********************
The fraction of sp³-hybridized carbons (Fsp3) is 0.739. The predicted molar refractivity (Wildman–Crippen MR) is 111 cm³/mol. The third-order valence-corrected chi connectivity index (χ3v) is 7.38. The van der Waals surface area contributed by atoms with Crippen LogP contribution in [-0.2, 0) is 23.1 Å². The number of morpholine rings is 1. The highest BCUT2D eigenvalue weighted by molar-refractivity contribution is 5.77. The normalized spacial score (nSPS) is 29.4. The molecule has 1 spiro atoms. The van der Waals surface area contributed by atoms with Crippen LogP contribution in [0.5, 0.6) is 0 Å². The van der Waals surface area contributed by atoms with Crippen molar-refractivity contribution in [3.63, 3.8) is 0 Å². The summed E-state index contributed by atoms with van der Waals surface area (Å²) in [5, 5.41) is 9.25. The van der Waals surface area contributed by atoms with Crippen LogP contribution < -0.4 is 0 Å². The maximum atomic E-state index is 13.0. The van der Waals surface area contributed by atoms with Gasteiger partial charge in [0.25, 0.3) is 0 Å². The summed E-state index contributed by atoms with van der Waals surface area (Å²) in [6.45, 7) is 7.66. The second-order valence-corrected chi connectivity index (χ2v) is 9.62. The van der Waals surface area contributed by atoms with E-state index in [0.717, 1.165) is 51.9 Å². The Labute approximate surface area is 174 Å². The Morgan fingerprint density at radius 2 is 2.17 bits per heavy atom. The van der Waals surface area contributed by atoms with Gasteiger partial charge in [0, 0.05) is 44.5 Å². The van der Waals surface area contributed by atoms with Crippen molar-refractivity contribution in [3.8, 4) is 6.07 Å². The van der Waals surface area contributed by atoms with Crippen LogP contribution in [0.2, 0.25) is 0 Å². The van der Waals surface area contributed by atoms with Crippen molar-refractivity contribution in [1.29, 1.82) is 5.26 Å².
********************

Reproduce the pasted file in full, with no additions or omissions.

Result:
The fraction of sp³-hybridized carbons (Fsp3) is 0.739. The predicted molar refractivity (Wildman–Crippen MR) is 111 cm³/mol. The third-order valence-corrected chi connectivity index (χ3v) is 7.38. The van der Waals surface area contributed by atoms with Crippen LogP contribution in [-0.2, 0) is 23.1 Å². The number of morpholine rings is 1. The highest BCUT2D eigenvalue weighted by molar-refractivity contribution is 5.77. The normalized spacial score (nSPS) is 29.4. The molecule has 1 spiro atoms. The van der Waals surface area contributed by atoms with Crippen LogP contribution in [0.5, 0.6) is 0 Å². The van der Waals surface area contributed by atoms with Crippen molar-refractivity contribution in [3.63, 3.8) is 0 Å². The summed E-state index contributed by atoms with van der Waals surface area (Å²) in [5, 5.41) is 9.25. The van der Waals surface area contributed by atoms with Crippen LogP contribution < -0.4 is 0 Å². The maximum atomic E-state index is 13.0. The van der Waals surface area contributed by atoms with Gasteiger partial charge in [0.25, 0.3) is 0 Å². The summed E-state index contributed by atoms with van der Waals surface area (Å²) in [6.45, 7) is 7.66. The second-order valence-corrected chi connectivity index (χ2v) is 9.62. The van der Waals surface area contributed by atoms with E-state index in [0.717, 1.165) is 51.9 Å². The Labute approximate surface area is 174 Å². The Morgan fingerprint density at radius 2 is 2.17 bits per heavy atom. The van der Waals surface area contributed by atoms with Gasteiger partial charge in [0, 0.05) is 44.5 Å². The van der Waals surface area contributed by atoms with Crippen molar-refractivity contribution in [3.8, 4) is 6.07 Å². The van der Waals surface area contributed by atoms with Crippen LogP contribution in [0.2, 0.25) is 0 Å². The van der Waals surface area contributed by atoms with Crippen molar-refractivity contribution in [1.29, 1.82) is 5.26 Å².